Newspaper article The Journal (Newcastle, England)

Critics Brushed Off

Newspaper article The Journal (Newcastle, England)

Critics Brushed Off

Article excerpt

Byline: By Linda Wicker

A farmer who was accused of spoiling the view in what Ruskin described as one of the loveliest scenes "in the world" has won a court appeal to paint his barn bright red and blue.

Sheep farmer Thomas Wharton was told to `tone down' the paintwork on his steel and timber hayshed after he daubed one wall in 30 foot high stripes.

But the angry stockman, who picked up his paintbrush after a quarrel with local planners, refused and took his case to South Lakeland Magistrates' Court.

And the court decided the stripes should stay ( to the dismay of South Lakeland District Council.

The blot-on-the-landscape barn is part of Mr Wharton's farm at Kirfit Hall at Casterton, Cumbria, in the famously idyllic rural landscape known as Ruskin's View.

The scene was immortalised by the 19th century painter JMW Turner, and described by John Ruskin himself as: "One of the loveliest scenes in England therefore in the world. I do not know in all my country, still less in France or Italy, a place more naturally divine."

Mr Wharton was accused of spoiling the view when he painted the stripes as a protest after being refused planning permission to convert the barn into accommodation.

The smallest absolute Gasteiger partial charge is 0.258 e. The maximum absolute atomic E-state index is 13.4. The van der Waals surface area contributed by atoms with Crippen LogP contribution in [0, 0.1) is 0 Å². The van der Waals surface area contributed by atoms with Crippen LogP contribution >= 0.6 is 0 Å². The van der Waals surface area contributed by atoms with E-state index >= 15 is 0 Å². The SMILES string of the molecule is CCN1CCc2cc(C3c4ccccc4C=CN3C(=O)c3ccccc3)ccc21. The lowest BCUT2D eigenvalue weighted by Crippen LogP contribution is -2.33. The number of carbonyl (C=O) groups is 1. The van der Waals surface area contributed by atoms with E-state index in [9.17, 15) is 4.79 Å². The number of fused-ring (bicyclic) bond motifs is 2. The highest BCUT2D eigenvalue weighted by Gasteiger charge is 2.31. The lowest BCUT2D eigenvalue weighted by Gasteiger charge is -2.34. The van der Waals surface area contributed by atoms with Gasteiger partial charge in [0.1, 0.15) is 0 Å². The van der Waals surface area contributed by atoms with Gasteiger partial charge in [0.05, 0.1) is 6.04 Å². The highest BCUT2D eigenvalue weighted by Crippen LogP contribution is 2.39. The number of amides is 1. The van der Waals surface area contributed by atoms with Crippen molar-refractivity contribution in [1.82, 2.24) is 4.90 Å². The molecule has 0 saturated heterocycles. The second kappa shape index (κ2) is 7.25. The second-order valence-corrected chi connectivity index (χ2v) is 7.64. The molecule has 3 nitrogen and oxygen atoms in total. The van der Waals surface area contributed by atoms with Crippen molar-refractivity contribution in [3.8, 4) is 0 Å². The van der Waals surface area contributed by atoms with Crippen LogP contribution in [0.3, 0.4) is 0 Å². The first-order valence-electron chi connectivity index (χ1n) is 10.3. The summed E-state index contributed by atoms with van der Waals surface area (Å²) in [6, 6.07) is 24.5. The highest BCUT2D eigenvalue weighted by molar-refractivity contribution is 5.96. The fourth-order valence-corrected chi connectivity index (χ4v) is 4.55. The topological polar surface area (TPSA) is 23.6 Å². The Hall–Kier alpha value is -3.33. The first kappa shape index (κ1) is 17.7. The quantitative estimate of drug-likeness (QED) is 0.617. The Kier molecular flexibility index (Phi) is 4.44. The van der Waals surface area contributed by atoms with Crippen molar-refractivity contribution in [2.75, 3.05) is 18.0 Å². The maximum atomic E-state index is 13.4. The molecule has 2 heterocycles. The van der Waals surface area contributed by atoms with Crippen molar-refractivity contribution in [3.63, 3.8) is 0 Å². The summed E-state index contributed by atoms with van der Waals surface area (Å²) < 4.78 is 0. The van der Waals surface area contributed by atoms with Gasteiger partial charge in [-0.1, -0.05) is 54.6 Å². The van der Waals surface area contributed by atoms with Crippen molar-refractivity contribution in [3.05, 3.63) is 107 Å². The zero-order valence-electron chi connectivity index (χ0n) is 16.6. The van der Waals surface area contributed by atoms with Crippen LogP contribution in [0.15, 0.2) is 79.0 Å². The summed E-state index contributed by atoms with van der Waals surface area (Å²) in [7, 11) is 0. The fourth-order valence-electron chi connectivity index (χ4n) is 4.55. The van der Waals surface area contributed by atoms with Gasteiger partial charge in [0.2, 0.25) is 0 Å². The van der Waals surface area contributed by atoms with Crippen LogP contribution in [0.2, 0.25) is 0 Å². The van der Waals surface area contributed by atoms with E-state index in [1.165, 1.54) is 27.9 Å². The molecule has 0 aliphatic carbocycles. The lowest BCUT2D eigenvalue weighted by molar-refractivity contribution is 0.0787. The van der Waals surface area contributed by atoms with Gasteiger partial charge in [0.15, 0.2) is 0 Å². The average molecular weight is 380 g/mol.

At the time, South Lakeland District Council was unsure about whether it had any powers to compel Mr Wharton to tone down his barn.

At a meeting of the planning committee in February, members were told that, under section 215 of the 1990 Planning Act, they could force Mr Wharton to re-paint his barn as it was damaging visual amenity.

The committee considered "that the amenity and character of the area as a whole outweighed any infringements over the enjoyment of the individual's personal property rights", and Mr Wharton was told that he must paint the offending barn either green or grey to blend in with its surroundings. Mr Wharton was warned should he fail to comply with the order within 28 days, he could find himself in front of magistrates. …

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